Scientists from the National Cancer Institute and the University of Texas M. D. Anderson Cancer Center found that two genes, related to inflammation, may be major risk factors for developing lung cancer. "Our findings help explain how heavy smoking, for example, combines with a genetic predisposition to create a besieged environment within the lungs," said lead author Eric Engels, researcher at the Viral Epidemiology Branch of the NCI's Division of Cancer Epidemiology and Genetics. "Essentially, sustained inflammation alters the microenvironment of the lung tissue, damaging cells and altering DNA." The study discovered the mechanism by which damage to the lung through smoking triggers an over zealous inflammatory response by the immune system that can lead to lung cancer. The researchers studied 1,500 lung cancer patients and 1,700 controls and found that some variants or polymorphisms in the genes for interleukin (IL) 1A and 1B are found more frequently in patients with lung cancer. The findings of this study increase the understanding of how some people are predisposed to developing cancer and may lead to potential therapies.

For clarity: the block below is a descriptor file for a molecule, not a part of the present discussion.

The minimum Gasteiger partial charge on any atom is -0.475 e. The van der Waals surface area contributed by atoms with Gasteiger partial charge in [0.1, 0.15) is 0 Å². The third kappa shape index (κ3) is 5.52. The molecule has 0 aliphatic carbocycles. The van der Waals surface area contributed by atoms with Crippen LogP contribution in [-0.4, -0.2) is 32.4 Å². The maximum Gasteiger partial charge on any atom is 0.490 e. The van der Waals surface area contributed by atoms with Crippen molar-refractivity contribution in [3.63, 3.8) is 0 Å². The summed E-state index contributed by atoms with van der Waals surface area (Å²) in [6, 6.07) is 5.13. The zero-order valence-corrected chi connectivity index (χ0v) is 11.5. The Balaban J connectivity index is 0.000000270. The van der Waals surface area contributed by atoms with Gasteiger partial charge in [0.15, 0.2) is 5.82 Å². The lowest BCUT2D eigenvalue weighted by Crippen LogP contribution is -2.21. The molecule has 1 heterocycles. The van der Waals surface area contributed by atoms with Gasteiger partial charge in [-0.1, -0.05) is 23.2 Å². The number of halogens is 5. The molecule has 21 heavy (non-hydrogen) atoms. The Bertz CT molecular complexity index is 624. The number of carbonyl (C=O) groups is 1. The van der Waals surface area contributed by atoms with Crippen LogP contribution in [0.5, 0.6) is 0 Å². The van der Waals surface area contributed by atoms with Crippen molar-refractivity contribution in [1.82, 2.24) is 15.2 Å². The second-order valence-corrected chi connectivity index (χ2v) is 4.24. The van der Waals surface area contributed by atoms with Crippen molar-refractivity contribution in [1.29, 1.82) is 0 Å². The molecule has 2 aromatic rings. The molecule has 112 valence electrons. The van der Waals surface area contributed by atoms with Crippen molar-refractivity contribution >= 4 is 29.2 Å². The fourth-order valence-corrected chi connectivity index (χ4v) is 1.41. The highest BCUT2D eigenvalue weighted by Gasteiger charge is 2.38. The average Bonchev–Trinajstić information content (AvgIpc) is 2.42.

Researchers at UT Southwestern Medical Center discovered a substance from the bark of the lapacho tree that has anti-cancer properties and could be useful for treating lung cancer. The researchers found that in non-small cell lung cancer, the substance beta-lapachone is metabolized by the enzyme NQO1 and results in cell death without damaging non-cancerous tissues which do not express NQO1. "Future therapies based on beta-lapachone and NQO1 interaction have the potential to play a major role in treating devastating drug-resistant cancers such as non-small cell lung cancer," said Erik Bey, lead author of the study and a postdoctoral researcher at the Harold C. Simmons Comprehensive Cancer Center. "This is the first step in developing chemotherapeutic agents that exploit the proteins needed for a number of cellular processes, such as DNA repair and programmed cell death."
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